The story begins with the glowing remark that “Solomon loved the LORD, walking in the statutes of his father David.” Before the temple was built, we are told, Solomon offered sacrifices to God on the high places (3:3), including a primary site at Gibeon where he reportedly “used to offer a thousand burnt offerings on that altar” (3:4).

Such an effort would have been a multi-day event, and Solomon would have slept on location. It was not unusual, in the ancient Near East, for persons to seek a word from God by sleeping in a sacred space and hoping that God would speak in a dream. Old Testament characters such as Abraham, Jacob, Joseph, the Pharaoh, Samuel, Daniel, and others heard from God in dreams, though most did not actively seek them. The text does not indicate whether Solomon was seeking a vision, but he got one anyway. While at Gibeon, God appeared to him and offered to grant Solomon one wish: anything he asked (3:5).

Can you imagine such an offer? If you could ask for just one thing, what would it be?

Solomon’s response was a model of humility. He thanked God for having loved his father David and having made him king in David’s place. When it came to ruling such a great people, though, Solomon professed to being like a little child who didn’t know when to go out or come in (3:6-8). Thus, he prayed, “Give to your servant therefore an understanding mind to govern your people, able to discern between good and evil …” (3:9).

The expression translated as “understanding mind” (NRSV) or “discerning mind” (NET) is literally “a listening heart.” Hebrew thought assigned mental faculties – especially those related to decision-making – to the heart. A “listening heart” is one that would be open to God’s guidance in making wise decisions.

God was pleased that Solomon asked for wisdom rather than the expected request of long life, riches, or victory over enemies. As a reward, God promised to give Solomon riches and honor in addition to the wisdom for which he asked. Victory over enemies was also implied in the promise that “no other king shall compare with you” (3:10-13).

God also pledged to give Solomon long life – but only “if you will walk in my ways, keeping my statutes and my commandments, as your father David walked” (3:14). Readers both past and present know that David did not always walk in God’s ways, so we are not surprised that Solomon would later turn from the path. For the present, however, Solomon had redeemed the bloody beginnings of his rule by seeking a better way, proving himself to be a wise and capable ruler.

What can we take from this multi-layered story in which both David and Solomon appear as alternately upstanding and lowdown?

The narrator remembers David’s earlier love for Yahweh and puts into his mouth a charge for Solomon to follow the path of obedience to God – but also to take vengeance on his enemies.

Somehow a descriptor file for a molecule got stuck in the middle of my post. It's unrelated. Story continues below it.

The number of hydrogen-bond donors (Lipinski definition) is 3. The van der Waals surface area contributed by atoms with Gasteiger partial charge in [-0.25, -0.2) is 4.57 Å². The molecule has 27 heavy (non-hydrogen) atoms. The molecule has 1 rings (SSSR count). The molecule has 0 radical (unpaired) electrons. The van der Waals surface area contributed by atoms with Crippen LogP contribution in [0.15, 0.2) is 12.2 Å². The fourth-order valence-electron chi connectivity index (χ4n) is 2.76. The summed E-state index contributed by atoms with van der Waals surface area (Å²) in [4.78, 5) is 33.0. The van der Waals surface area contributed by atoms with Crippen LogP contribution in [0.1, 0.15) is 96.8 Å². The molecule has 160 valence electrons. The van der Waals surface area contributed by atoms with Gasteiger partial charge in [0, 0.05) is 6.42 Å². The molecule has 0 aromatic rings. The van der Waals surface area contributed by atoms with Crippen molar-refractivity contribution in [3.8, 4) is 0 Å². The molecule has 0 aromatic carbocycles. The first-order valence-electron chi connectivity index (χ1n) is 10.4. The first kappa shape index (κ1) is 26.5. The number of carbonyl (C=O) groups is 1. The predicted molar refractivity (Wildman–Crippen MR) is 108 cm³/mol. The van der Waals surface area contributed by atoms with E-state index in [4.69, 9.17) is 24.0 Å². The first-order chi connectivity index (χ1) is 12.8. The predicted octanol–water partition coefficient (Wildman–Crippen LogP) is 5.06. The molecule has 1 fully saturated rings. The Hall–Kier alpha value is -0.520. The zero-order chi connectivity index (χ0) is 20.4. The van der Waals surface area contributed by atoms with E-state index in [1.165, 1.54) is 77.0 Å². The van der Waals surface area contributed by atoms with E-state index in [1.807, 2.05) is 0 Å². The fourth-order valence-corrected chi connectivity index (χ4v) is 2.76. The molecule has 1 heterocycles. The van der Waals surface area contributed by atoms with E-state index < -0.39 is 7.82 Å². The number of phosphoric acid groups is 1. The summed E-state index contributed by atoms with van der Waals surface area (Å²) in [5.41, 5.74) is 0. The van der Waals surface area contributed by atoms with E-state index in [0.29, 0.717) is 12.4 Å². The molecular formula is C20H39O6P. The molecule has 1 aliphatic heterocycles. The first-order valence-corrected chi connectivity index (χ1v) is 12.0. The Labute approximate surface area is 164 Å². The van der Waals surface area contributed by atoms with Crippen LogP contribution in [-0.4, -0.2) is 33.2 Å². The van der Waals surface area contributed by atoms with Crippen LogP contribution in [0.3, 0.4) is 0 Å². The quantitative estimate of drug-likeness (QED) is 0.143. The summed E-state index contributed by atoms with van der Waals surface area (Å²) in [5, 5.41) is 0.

Solomon does David’s dirty work and forcefully consolidates his rule, but he also leads the people in worship through offering sacrifices, and prays humbly for the wisdom needed to rule God’s people.

The narrator doesn’t want us to miss the fact that Israel’s two greatest kings had potential for both good and bad. Both did great things when they utilized a listening heart – when they sought to follow God’s way and put the people’s interests above their own. Yet, they both were subject to human frailties: to selfishness, to pettiness, to self-aggrandizement at the expense of other people.

Isn’t this the way it is in our own lives? We all are capable of good or evil, of humility or pride, of obedience or rebellion. We all have the ability to love unselfishly or to turn our desires inward.

Choices lie before us every day. Making good choices does not make us immune from mistakes; making bad choices does not take us hopelessly off the path. Life with God is an ongoing affair in which faithfulness and failure are always before us.

What guides your choices? BT

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Adult Teaching Resources

Download the PDF for August 16, 2015 teaching resources. This PDF contains the FIT Teaching Guide, Digging Deeper, and Hardest Question pages.

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Additional Links/Resources
Read Scripture online: 1 Kings 2:1-12, 3:3-14



Teacher Prep | Youth & This Session

Choices are hard to make. We make it seem like there are only two decisions with every choice: you either do it or you don’t do it. If it were only this simple choices would be much easier to make, especially the tough ones. As our students make choices remember how hard it is to make choices. We’ve made thousands of choices over the course of many years and we still make wrong choices. Walk with your students as they struggle to make choices. Don’t make the choice for them or you aren’t teaching them anything. The most important thing is to walk with them after they make their choices as well. They will remember that more than you helping them to make the choice.

Teaching Resources | Download

Download the PDF for youth teaching resources. This PDF contains the FIT Teaching Guide for this lesson.

Encourage youth to check out this video ahead of the lesson.

“Dumbledore’s Death and Farewell” from Half Blood Prince

Additional Links/Resources
Read Scripture online: 1 Kings 2:1-12, 3:3-14